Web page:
The language of public prayer is the voice of the church, not the voice of the individual or one’s family or race or nation. In this sort of prayer words like “I” or “me” are out of place. Instead “we,” “us” and “our” are the appropriate words to use as God is addressed. The public prayer is on behalf of the congregation but it is not to merely reflect local loyalties and vested interests. The local church is not disconnected from the church universal but a manifestation of it. So prayers in worship are utterances of the body of Christ in a given place. The use of words like “we”, “us” and “our” are not rightly used to denote any identity other than that which is derived from faith alone and should not used in public prayer to indicate some incidental characteristic or attachment that may be shared by the members of the congregation, no matter how important it might be to them.
So when I stand to pray in worship I never pray that God protect our troops for the simple fact that we don’t have any troops. We do not gather as Americans who plead on behalf of national interests or partisan favor before either God or the world. We are the church. Who we are has been determined by whose we are. We are people of God. We gather as the body of Christ united with Christ’s body throughout the world. Yet I do pray for the protection of soldiers and civilians alike. I pray indiscriminately, without regard to borders because all people are creatures made by the hand of God and are so loved by God that God sent God’s only begotten Son on their behalf. May they be preserved from danger and be restored to circumstances where they can live without the threat of violence either to them or from them.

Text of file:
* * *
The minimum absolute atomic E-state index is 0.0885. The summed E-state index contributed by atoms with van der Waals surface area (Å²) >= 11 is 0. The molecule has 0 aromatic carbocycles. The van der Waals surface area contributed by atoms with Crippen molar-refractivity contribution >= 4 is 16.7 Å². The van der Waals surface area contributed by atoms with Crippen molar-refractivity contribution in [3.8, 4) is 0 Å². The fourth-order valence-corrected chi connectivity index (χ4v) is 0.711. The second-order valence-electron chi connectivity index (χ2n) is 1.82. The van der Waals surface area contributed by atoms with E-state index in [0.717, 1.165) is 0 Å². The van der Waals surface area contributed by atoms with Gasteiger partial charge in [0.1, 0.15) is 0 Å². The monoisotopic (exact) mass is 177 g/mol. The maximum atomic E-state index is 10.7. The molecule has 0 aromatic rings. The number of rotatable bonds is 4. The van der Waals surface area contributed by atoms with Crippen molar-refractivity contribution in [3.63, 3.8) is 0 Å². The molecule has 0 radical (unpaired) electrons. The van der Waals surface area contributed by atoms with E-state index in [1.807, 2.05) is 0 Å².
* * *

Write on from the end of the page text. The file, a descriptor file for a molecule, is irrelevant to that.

Craig M. Watts is the minister of Royal Palm Christian Church (Disciples of Christ) in Coral Springs, Florida and Co-Moderator of Disciples Peace Fellowship. He authored the book Disciple of Peace: Alexander Campbell on Pacifism, Violence and the State (Doulos Christou Press: Indianapolis, 2005) and his essays have appeared in many journals such as Cross Currents, Encounter, the Otherside, DisciplesWorld and more. Craig blogs on the Disciples Peace Fellowship’s, “Shalom Vision.”